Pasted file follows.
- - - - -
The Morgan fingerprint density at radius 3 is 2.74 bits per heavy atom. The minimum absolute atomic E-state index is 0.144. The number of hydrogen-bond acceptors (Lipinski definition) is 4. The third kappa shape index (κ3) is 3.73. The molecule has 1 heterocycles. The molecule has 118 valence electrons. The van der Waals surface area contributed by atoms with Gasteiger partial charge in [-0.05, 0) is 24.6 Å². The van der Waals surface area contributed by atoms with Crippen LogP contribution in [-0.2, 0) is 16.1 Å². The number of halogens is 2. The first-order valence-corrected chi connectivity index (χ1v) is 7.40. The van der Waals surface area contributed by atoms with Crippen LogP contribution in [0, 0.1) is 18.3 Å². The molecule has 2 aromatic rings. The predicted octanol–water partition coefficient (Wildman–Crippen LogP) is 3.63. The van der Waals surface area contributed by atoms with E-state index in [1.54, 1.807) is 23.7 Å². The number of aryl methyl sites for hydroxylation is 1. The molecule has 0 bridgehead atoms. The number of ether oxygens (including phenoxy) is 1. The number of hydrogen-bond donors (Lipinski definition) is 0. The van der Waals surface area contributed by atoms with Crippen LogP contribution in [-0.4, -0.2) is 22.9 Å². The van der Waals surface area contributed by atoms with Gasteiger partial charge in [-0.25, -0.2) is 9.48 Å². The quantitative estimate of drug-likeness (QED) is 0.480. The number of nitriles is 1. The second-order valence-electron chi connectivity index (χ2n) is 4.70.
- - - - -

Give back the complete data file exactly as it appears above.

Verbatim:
The Morgan fingerprint density at radius 3 is 2.74 bits per heavy atom. The minimum absolute atomic E-state index is 0.144. The number of hydrogen-bond acceptors (Lipinski definition) is 4. The third kappa shape index (κ3) is 3.73. The molecule has 1 heterocycles. The molecule has 118 valence electrons. The van der Waals surface area contributed by atoms with Gasteiger partial charge in [-0.05, 0) is 24.6 Å². The van der Waals surface area contributed by atoms with Crippen LogP contribution in [-0.2, 0) is 16.1 Å². The number of halogens is 2. The first-order valence-corrected chi connectivity index (χ1v) is 7.40. The van der Waals surface area contributed by atoms with Crippen LogP contribution in [0, 0.1) is 18.3 Å². The molecule has 2 aromatic rings. The predicted octanol–water partition coefficient (Wildman–Crippen LogP) is 3.63. The van der Waals surface area contributed by atoms with E-state index in [1.54, 1.807) is 23.7 Å². The number of aryl methyl sites for hydroxylation is 1. The molecule has 0 bridgehead atoms. The number of ether oxygens (including phenoxy) is 1. The number of hydrogen-bond donors (Lipinski definition) is 0. The van der Waals surface area contributed by atoms with Crippen LogP contribution in [-0.4, -0.2) is 22.9 Å². The van der Waals surface area contributed by atoms with Gasteiger partial charge in [-0.25, -0.2) is 9.48 Å². The quantitative estimate of drug-likeness (QED) is 0.480. The number of nitriles is 1. The second-order valence-electron chi connectivity index (χ2n) is 4.70.